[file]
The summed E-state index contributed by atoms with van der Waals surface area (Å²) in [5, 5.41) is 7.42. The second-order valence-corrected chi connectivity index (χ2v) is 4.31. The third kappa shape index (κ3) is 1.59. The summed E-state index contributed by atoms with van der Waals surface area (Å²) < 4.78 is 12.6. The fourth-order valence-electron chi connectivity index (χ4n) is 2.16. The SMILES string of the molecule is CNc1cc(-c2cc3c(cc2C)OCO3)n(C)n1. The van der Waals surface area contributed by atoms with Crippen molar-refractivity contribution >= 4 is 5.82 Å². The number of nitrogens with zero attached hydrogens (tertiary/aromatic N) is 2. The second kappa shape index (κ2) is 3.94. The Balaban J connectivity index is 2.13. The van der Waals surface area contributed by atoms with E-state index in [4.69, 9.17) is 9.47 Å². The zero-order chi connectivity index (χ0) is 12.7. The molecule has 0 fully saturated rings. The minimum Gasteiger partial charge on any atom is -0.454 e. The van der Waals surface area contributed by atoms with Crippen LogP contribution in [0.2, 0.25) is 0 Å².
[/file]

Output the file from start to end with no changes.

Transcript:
The summed E-state index contributed by atoms with van der Waals surface area (Å²) in [5, 5.41) is 7.42. The second-order valence-corrected chi connectivity index (χ2v) is 4.31. The third kappa shape index (κ3) is 1.59. The summed E-state index contributed by atoms with van der Waals surface area (Å²) < 4.78 is 12.6. The fourth-order valence-electron chi connectivity index (χ4n) is 2.16. The SMILES string of the molecule is CNc1cc(-c2cc3c(cc2C)OCO3)n(C)n1. The van der Waals surface area contributed by atoms with Crippen molar-refractivity contribution >= 4 is 5.82 Å². The number of nitrogens with zero attached hydrogens (tertiary/aromatic N) is 2. The second kappa shape index (κ2) is 3.94. The Balaban J connectivity index is 2.13. The van der Waals surface area contributed by atoms with E-state index in [4.69, 9.17) is 9.47 Å². The zero-order chi connectivity index (χ0) is 12.7. The molecule has 0 fully saturated rings. The minimum Gasteiger partial charge on any atom is -0.454 e. The van der Waals surface area contributed by atoms with Crippen LogP contribution in [0.2, 0.25) is 0 Å².